But that’s as much as I’ll say about that today, because today we’re covering Fisher’s History of Boxing, a topper that was included in the full and tab versions of the Sunday page in an era when anything less than that was relatively rare. This topper debuted on September 3 1933, and each week offered up short vignettes from (surprise, surprise) the history of boxing. The text on these strips was relatively mundane, but sometimes the drawings added a little levity to the proceedings, like in the sample above.

The strip ran for almost three years, finally ending on June 20 1936 by chronicling James J. Braddock’s win over Max Baer, which happened in 1935. By 1936 the topper was no longer included with all tab formats; it was still available but the paper had to employ an extra long tabloid format to accommodate it. Fisher’s History of Boxing would prove to be the last Joe Palooka topper seen by most readers of the strip, as subsequent series were used by fewer and fewer papers. 

Toppers: Progress of Flight


The aviation strip Tailspin Tommy would eventually be responsible for quite a few toppers, but in the early years it could only manage a single panel, titled Progress of Flight (not counting the comic stamp feature, which we here at Stripper’s Guide don’t deem worthy of tracking). 

Tailspin Tommy was one of a long list of strips that owed its existence to Charles Lindbergh’s historic flight, and despite lackluster art it was consistently one of the most popular of the genre through the 1930s. I think much of that initial success must be due to the slam-bang writing of Glenn Chaffin, which though a bit wordy, really gave flying-mad kids a strong dose of high-flying medicine. Artist Hal Forrest, on the other hand, who semed much more comfortable with doing art for humour strips, always seemed to produce terribly rushed looking work until he evidently found a good assistant in the mid-1930s.

According to a contemporary article in Editor & Publisher, the Tailspin Tommy Sunday page was added for a release date of October 6 1929. However, I’ve never been able to find a sample of that first page earlier than October 20. Bell Syndicate muddied the waters by allowing papers to run their strips late, making such determinations a bit of a crapshoot. Progress of Flight, a panel offering factoids about early models of airplane and famous aviators, was added with Sunday page #28; counting from October 6 1929, that would put the start date on April 13 1930, but it’s not been seen appearing earlier than April 27 1930. Yes, dealing with Bell Syndicate strips can be a trying task. 

Progress of Flight started it’s timeline as early as you could, discussing early mythological stories of flying. The feature slowly gamboled through the Renaissance, the Montgolfier brothers, and finally to modern aviation. Early panels were numbered, but that practice eventually stopped. The feature ended with Sunday page #220, after which the top spot went to a new strip, The Four Aces

Calculating from the supposed start date, that would put Progress of Flight ending on December 17 1933, but once again, I’ve not seen that occurring any earlier than the Sunday page run on December 31 1933, which seems frankly like a more auspicious date on which to usher out the old and welcome in the new. It is also the last Sunday written by Glenn Chaffin; artist Hal Forrest would be credited from then on.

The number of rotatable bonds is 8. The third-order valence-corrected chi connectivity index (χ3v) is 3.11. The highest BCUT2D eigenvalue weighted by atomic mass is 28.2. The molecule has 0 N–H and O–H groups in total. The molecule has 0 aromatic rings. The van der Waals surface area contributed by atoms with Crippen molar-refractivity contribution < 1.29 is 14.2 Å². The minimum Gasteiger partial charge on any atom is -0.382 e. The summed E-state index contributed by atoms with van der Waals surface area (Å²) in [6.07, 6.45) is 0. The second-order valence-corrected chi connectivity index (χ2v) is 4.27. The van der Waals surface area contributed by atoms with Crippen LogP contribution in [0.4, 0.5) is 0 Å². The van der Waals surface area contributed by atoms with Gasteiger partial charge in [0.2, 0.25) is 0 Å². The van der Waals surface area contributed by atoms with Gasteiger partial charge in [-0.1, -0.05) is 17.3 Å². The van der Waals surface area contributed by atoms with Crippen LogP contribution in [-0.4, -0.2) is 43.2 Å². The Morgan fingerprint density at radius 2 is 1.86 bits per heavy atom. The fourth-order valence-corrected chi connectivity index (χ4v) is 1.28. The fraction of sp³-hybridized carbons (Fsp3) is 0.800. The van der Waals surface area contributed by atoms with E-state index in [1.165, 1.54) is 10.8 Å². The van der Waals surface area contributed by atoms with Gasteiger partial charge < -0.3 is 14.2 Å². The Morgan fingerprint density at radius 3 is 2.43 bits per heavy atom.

If anyone can offer any direct evidence that the Tailspin Tommy Sunday began on October 6 1929 in any paper, I’d be thrilled to hear from you. 

UPDATE PRIOR TO PUBLICATION: I looked at a sampling of Tailspin Tommy Sunday original art at the Heritage auction site, and I think I have the final answer. On most of the originals there is a pencil notation written outside the art area giving the strip number and publication date. The same hand seems to be responsible for other presswork notations, so I don’t believe the dates were added later. In each case, the date combined with the number calculates back to a date for Sunday page #1 of October 20 1929. I’m calling this mystery solved, and saying that was the official release date; the article in Editor & Publisher had it wrong.

2 comments on “Toppers: Progress of Flight

  1. Tailspin Tommy rated two serials and a run of Monogram programmers. I've seen the serials, which are both available on DVD. "Tailspin Tommy" was released in 1934 by Universal, and it may be the only serial where the hero lives with his parents and the heroine is a waitress (who has a pilot's license, but still). Tommy gets a job with a modest air freight firm up against an unscrupulous rival, but that is sometimes forgotten as the action wanders all over (a sojourn in Hollywood has him stunt flying for a WWI epic). It's a bit folksier than the usual cliffhanger. The following year brought "Tailspin Tommy and the Great Air Mystery", a more generic product with heroes and villains constantly invading and escaping from each other's camps.

    Other comic strips that got serials: Dick Tracy, Flash Gordon, Buck Rogers, Tim Tyler's Luck, Red Ryder, Mandrake the Magician, The Phantom, Radio Patrol, Red Barry, Terry and the Pirates, Secret Agent X-9, Brick Bradford, Brenda Starr, Jungle Jim, and Don Winslow of the Navy. Off the top of my head.